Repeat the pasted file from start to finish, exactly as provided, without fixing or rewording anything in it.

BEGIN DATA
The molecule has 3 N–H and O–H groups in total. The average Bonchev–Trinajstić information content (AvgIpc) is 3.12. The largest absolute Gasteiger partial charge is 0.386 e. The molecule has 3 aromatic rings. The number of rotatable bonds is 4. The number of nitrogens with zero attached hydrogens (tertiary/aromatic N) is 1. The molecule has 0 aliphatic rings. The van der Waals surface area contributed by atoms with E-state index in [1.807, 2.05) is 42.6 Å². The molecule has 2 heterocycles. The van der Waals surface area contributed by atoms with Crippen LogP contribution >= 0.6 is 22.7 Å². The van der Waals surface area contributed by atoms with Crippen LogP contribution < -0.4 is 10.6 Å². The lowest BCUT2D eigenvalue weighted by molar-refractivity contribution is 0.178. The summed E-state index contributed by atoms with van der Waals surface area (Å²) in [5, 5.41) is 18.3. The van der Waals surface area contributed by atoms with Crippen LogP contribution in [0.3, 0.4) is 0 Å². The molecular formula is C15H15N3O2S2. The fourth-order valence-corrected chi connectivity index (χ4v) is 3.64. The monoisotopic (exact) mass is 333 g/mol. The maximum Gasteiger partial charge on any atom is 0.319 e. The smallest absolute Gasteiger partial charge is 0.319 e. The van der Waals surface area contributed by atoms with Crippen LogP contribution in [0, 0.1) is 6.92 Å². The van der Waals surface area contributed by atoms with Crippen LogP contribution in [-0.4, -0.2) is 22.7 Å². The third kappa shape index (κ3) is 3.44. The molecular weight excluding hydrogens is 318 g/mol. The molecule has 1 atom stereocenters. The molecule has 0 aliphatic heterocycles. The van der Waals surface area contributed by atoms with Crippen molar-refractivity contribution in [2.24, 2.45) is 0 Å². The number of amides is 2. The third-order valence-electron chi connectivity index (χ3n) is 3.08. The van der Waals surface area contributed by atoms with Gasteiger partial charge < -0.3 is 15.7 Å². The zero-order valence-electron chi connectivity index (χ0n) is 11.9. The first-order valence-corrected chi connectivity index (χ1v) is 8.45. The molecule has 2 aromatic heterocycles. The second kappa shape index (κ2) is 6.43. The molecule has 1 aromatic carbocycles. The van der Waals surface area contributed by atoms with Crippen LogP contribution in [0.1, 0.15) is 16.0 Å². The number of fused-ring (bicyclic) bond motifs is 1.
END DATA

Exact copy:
The molecule has 3 N–H and O–H groups in total. The average Bonchev–Trinajstić information content (AvgIpc) is 3.12. The largest absolute Gasteiger partial charge is 0.386 e. The molecule has 3 aromatic rings. The number of rotatable bonds is 4. The number of nitrogens with zero attached hydrogens (tertiary/aromatic N) is 1. The molecule has 0 aliphatic rings. The van der Waals surface area contributed by atoms with E-state index in [1.807, 2.05) is 42.6 Å². The molecule has 2 heterocycles. The van der Waals surface area contributed by atoms with Crippen LogP contribution >= 0.6 is 22.7 Å². The van der Waals surface area contributed by atoms with Crippen LogP contribution < -0.4 is 10.6 Å². The lowest BCUT2D eigenvalue weighted by molar-refractivity contribution is 0.178. The summed E-state index contributed by atoms with van der Waals surface area (Å²) in [5, 5.41) is 18.3. The van der Waals surface area contributed by atoms with Crippen LogP contribution in [0.3, 0.4) is 0 Å². The molecular formula is C15H15N3O2S2. The fourth-order valence-corrected chi connectivity index (χ4v) is 3.64. The monoisotopic (exact) mass is 333 g/mol. The maximum Gasteiger partial charge on any atom is 0.319 e. The smallest absolute Gasteiger partial charge is 0.319 e. The van der Waals surface area contributed by atoms with Crippen LogP contribution in [0, 0.1) is 6.92 Å². The van der Waals surface area contributed by atoms with Crippen LogP contribution in [-0.4, -0.2) is 22.7 Å². The third kappa shape index (κ3) is 3.44. The molecular weight excluding hydrogens is 318 g/mol. The molecule has 1 atom stereocenters. The molecule has 0 aliphatic heterocycles. The van der Waals surface area contributed by atoms with Crippen molar-refractivity contribution in [2.24, 2.45) is 0 Å². The number of amides is 2. The third-order valence-electron chi connectivity index (χ3n) is 3.08. The van der Waals surface area contributed by atoms with Gasteiger partial charge < -0.3 is 15.7 Å². The zero-order valence-electron chi connectivity index (χ0n) is 11.9. The first-order valence-corrected chi connectivity index (χ1v) is 8.45. The molecule has 2 aromatic heterocycles. The second kappa shape index (κ2) is 6.43. The molecule has 1 aromatic carbocycles. The van der Waals surface area contributed by atoms with Crippen LogP contribution in [0.1, 0.15) is 16.0 Å². The number of fused-ring (bicyclic) bond motifs is 1.